Want to increase Participatory Budgeting participation?


Participation is always a concern when it gets to politicians evaluation of participatory budgeting.

Our current society is based on representation principles and our elected representatives are sensible to votes for obvious reasons. So this is the performance indicator they understand better.

Two of the most commonly used arguments against PB are its low participation rates and lack of representation (which leads to low budget allocation).

So how can we please them, increasing participation, adding representation and making politicians more comfortable with the process?

  1. Promote heavily offline and online

It is certain that the internet gave us useful and cheap tools to communicate. However plenty of PB target public don’t have access to internet (e.g. old people, minorities, lower class), or they simply have different browsing habits than those channels you have chosen (e.g. you did Facebook and Google promotion but they use Myspace and Yahoo).

Being PB traditionally a local process, do your best to use local media (radio, TV, press), and distribute visual media such as billboards, posters and flyers about the process and forwarding people to the website.

Also do as many process presentation sessions as you can. They’ll be important to assure participation in proposal collection sessions.

If you keep proposals ownership, during the voting phase it’s important to give tools so that proponents can help you gather voters. For example, you can make pre-made flyers they can change and print on their own.

Get process quality from in-person engagement.

  1. Over communicate during all phases

Getting someone involved in a process cannot be done like turning the lights on for 2 seconds and leaving them in the dark for the rest of time.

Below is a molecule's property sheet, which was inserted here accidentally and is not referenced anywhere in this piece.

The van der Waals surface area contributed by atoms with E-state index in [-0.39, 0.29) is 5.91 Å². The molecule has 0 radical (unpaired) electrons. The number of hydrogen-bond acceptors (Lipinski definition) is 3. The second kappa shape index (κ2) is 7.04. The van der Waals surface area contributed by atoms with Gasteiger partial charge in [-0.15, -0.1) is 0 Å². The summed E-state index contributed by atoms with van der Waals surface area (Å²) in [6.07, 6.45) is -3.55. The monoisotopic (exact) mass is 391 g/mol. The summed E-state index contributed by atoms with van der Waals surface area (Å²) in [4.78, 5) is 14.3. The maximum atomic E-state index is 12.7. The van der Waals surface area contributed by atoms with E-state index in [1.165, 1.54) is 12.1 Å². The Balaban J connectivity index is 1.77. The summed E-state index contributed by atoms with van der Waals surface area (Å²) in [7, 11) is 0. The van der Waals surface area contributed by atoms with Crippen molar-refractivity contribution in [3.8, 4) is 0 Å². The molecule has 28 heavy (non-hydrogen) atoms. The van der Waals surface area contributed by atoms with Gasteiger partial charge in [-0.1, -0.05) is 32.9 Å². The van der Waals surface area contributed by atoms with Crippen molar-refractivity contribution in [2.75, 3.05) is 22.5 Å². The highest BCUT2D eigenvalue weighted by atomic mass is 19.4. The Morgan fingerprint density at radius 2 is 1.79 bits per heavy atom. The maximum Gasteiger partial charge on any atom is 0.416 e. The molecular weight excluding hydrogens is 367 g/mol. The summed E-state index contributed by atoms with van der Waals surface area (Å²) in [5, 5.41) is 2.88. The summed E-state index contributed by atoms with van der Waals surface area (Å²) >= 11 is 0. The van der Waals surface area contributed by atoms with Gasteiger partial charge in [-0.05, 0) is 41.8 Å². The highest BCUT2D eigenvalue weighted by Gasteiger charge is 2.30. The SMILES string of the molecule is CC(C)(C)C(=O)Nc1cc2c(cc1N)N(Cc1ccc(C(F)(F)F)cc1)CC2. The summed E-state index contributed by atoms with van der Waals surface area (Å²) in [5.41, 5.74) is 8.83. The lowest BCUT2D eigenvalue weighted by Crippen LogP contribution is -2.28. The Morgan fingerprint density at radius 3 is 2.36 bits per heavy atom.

You should let the citizens know from early on what is going to happen, create momentum, so that when their participation is required they are ready for it.

When will citizens get better ideas? When you let them know with weeks advance or when you ask all of the sudden?

When will citizens be more willing to vote? When they are aware of the all process and know the ideas in voting, or when they are summed up and “forced” to vote?

But don’t forget to communicate after voting. Who won? How is the execution process going? Write about it, but also show pictures and give testimonies of your PB impact.

  1. Involve local community organized institutions (e.g. social, sports)

I know communication and promotion are expensive and PB processes have low allocated budget for management and marketing.

You can use local communities such as sports clubs as well as schools to pass the message (e.g. make kids ask their parents which project they are voting and why. If parents don’t know they will try to find out).

These communities are also good for creating momentum during voting phase, as they bring with them lots of people directly and indirectly (e.g. family and friends).

  1. Allow for people to keep track of voting status during voting period

Get competition in place!

If proposal A has 100 votes and B has 120, the proponent and supporters of A will do everything in their power to get more votes and then it’s B’s turn. This process will foster competition and increase participation.

In the Portuguese municipality of Ovar, they managed to get a 25% participation rate based on this principle.

We turned this into default behavior for Participare, but as everything else, it can be customized by the PB organizer. Using this or other solution you should try and see what works for you!

But do you know anyone who doesn’t like a little competition?! 🙂

Note: if you are wondering why we should want the politicians comfortable, think of how the budget is spent in your own house. Take for instance parents giving a monthly allowance to their kids for them to spent in their projects (e.g. gums, books, that new toy). Won’t they feel more comfortable knowing that their kids where advised by the rest of the family and got their support?

Writen by César Silva @ ChangeTomorrow

You can reach me at cesar@changetomorrow.io

This blog is a place of experience and thoughts sharing around democracy, participatory initiatives and citizen engagement.

This blog reflects the thoughts of ChangeTomorrow team, its guest bloggers or interviewers.

ChangeTomorrow is a provider of Participatory Budgeting solution called Participare and a spinoff of portuguese market leader WireMaze.

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